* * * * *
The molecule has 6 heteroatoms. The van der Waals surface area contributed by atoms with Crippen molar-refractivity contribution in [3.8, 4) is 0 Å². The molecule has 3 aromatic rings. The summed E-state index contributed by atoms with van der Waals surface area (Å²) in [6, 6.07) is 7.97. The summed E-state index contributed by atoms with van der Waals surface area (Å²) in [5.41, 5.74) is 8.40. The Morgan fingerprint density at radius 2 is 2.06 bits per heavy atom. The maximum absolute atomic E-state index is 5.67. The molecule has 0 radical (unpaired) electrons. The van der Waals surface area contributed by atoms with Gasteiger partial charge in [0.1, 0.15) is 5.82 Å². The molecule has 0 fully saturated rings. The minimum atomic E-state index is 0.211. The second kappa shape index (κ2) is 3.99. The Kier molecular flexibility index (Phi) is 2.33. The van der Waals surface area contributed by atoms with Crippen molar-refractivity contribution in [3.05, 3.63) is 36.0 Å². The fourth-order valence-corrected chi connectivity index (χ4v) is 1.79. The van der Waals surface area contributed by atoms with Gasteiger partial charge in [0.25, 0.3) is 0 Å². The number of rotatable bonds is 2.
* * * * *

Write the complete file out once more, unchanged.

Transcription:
The molecule has 6 heteroatoms. The van der Waals surface area contributed by atoms with Crippen molar-refractivity contribution in [3.8, 4) is 0 Å². The molecule has 3 aromatic rings. The summed E-state index contributed by atoms with van der Waals surface area (Å²) in [6, 6.07) is 7.97. The summed E-state index contributed by atoms with van der Waals surface area (Å²) in [5.41, 5.74) is 8.40. The Morgan fingerprint density at radius 2 is 2.06 bits per heavy atom. The maximum absolute atomic E-state index is 5.67. The molecule has 0 radical (unpaired) electrons. The van der Waals surface area contributed by atoms with Gasteiger partial charge in [0.1, 0.15) is 5.82 Å². The molecule has 0 fully saturated rings. The minimum atomic E-state index is 0.211. The second kappa shape index (κ2) is 3.99. The Kier molecular flexibility index (Phi) is 2.33. The van der Waals surface area contributed by atoms with Crippen molar-refractivity contribution in [3.05, 3.63) is 36.0 Å². The fourth-order valence-corrected chi connectivity index (χ4v) is 1.79. The van der Waals surface area contributed by atoms with Gasteiger partial charge in [0.25, 0.3) is 0 Å². The number of rotatable bonds is 2.